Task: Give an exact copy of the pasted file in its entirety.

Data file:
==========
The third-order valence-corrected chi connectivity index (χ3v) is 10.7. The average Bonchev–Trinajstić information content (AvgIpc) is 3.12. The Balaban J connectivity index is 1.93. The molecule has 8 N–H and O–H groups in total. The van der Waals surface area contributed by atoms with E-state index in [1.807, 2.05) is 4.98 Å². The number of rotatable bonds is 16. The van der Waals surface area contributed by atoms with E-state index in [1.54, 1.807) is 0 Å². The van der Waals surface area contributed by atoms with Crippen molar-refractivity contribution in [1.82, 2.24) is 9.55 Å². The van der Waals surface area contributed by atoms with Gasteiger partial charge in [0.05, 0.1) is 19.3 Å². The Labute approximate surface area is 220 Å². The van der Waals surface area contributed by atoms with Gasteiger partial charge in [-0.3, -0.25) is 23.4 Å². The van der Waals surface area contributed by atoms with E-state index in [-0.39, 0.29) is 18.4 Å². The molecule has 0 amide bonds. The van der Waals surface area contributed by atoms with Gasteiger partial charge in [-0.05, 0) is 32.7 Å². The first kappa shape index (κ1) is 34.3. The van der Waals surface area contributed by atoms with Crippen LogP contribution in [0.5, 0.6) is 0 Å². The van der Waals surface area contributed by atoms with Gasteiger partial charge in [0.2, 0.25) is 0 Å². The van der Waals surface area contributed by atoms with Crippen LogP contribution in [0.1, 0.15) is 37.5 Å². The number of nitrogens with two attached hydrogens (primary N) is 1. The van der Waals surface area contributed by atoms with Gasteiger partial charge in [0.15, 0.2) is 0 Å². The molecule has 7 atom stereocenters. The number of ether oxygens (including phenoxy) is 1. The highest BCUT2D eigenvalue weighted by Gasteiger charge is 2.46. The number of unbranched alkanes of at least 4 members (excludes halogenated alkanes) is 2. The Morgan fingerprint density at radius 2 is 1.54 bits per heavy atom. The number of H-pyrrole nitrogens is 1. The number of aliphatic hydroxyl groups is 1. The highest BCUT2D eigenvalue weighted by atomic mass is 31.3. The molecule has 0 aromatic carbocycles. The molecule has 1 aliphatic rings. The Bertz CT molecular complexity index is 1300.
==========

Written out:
The third-order valence-corrected chi connectivity index (χ3v) is 10.7. The average Bonchev–Trinajstić information content (AvgIpc) is 3.12. The Balaban J connectivity index is 1.93. The molecule has 8 N–H and O–H groups in total. The van der Waals surface area contributed by atoms with E-state index in [1.807, 2.05) is 4.98 Å². The number of rotatable bonds is 16. The van der Waals surface area contributed by atoms with E-state index in [1.54, 1.807) is 0 Å². The van der Waals surface area contributed by atoms with Crippen molar-refractivity contribution in [1.82, 2.24) is 9.55 Å². The van der Waals surface area contributed by atoms with Gasteiger partial charge in [0.05, 0.1) is 19.3 Å². The Labute approximate surface area is 220 Å². The van der Waals surface area contributed by atoms with Gasteiger partial charge in [-0.3, -0.25) is 23.4 Å². The van der Waals surface area contributed by atoms with E-state index in [-0.39, 0.29) is 18.4 Å². The molecule has 0 amide bonds. The van der Waals surface area contributed by atoms with Gasteiger partial charge in [-0.05, 0) is 32.7 Å². The first kappa shape index (κ1) is 34.3. The van der Waals surface area contributed by atoms with Crippen LogP contribution in [0.5, 0.6) is 0 Å². The van der Waals surface area contributed by atoms with Gasteiger partial charge in [0.2, 0.25) is 0 Å². The van der Waals surface area contributed by atoms with Crippen LogP contribution in [0.1, 0.15) is 37.5 Å². The number of nitrogens with two attached hydrogens (primary N) is 1. The van der Waals surface area contributed by atoms with Gasteiger partial charge in [0.15, 0.2) is 0 Å². The molecule has 7 atom stereocenters. The number of ether oxygens (including phenoxy) is 1. The highest BCUT2D eigenvalue weighted by Gasteiger charge is 2.46. The number of unbranched alkanes of at least 4 members (excludes halogenated alkanes) is 2. The Morgan fingerprint density at radius 2 is 1.54 bits per heavy atom. The number of H-pyrrole nitrogens is 1. The number of aliphatic hydroxyl groups is 1. The highest BCUT2D eigenvalue weighted by atomic mass is 31.3. The molecule has 0 aromatic carbocycles. The molecule has 1 aliphatic rings. The Bertz CT molecular complexity index is 1300.